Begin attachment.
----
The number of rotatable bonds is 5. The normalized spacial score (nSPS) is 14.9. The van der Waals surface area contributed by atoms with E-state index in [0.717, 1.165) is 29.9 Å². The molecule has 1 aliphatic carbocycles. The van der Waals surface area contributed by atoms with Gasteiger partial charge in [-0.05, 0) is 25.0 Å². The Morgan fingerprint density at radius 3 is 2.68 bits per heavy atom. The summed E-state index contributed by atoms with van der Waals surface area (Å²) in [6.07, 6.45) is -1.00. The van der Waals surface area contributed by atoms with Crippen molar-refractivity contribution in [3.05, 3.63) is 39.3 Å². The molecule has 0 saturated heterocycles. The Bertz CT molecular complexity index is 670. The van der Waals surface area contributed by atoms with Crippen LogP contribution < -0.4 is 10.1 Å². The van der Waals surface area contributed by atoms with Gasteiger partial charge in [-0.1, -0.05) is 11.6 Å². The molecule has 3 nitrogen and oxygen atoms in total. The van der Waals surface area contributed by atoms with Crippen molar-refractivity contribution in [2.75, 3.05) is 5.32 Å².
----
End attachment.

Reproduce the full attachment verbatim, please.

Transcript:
The number of rotatable bonds is 5. The normalized spacial score (nSPS) is 14.9. The van der Waals surface area contributed by atoms with E-state index in [0.717, 1.165) is 29.9 Å². The molecule has 1 aliphatic carbocycles. The van der Waals surface area contributed by atoms with Gasteiger partial charge in [-0.05, 0) is 25.0 Å². The Morgan fingerprint density at radius 3 is 2.68 bits per heavy atom. The summed E-state index contributed by atoms with van der Waals surface area (Å²) in [6.07, 6.45) is -1.00. The van der Waals surface area contributed by atoms with Crippen molar-refractivity contribution in [3.05, 3.63) is 39.3 Å². The molecule has 0 saturated heterocycles. The Bertz CT molecular complexity index is 670. The van der Waals surface area contributed by atoms with Crippen LogP contribution < -0.4 is 10.1 Å². The van der Waals surface area contributed by atoms with Gasteiger partial charge in [-0.1, -0.05) is 11.6 Å². The molecule has 3 nitrogen and oxygen atoms in total. The van der Waals surface area contributed by atoms with Crippen molar-refractivity contribution in [2.75, 3.05) is 5.32 Å².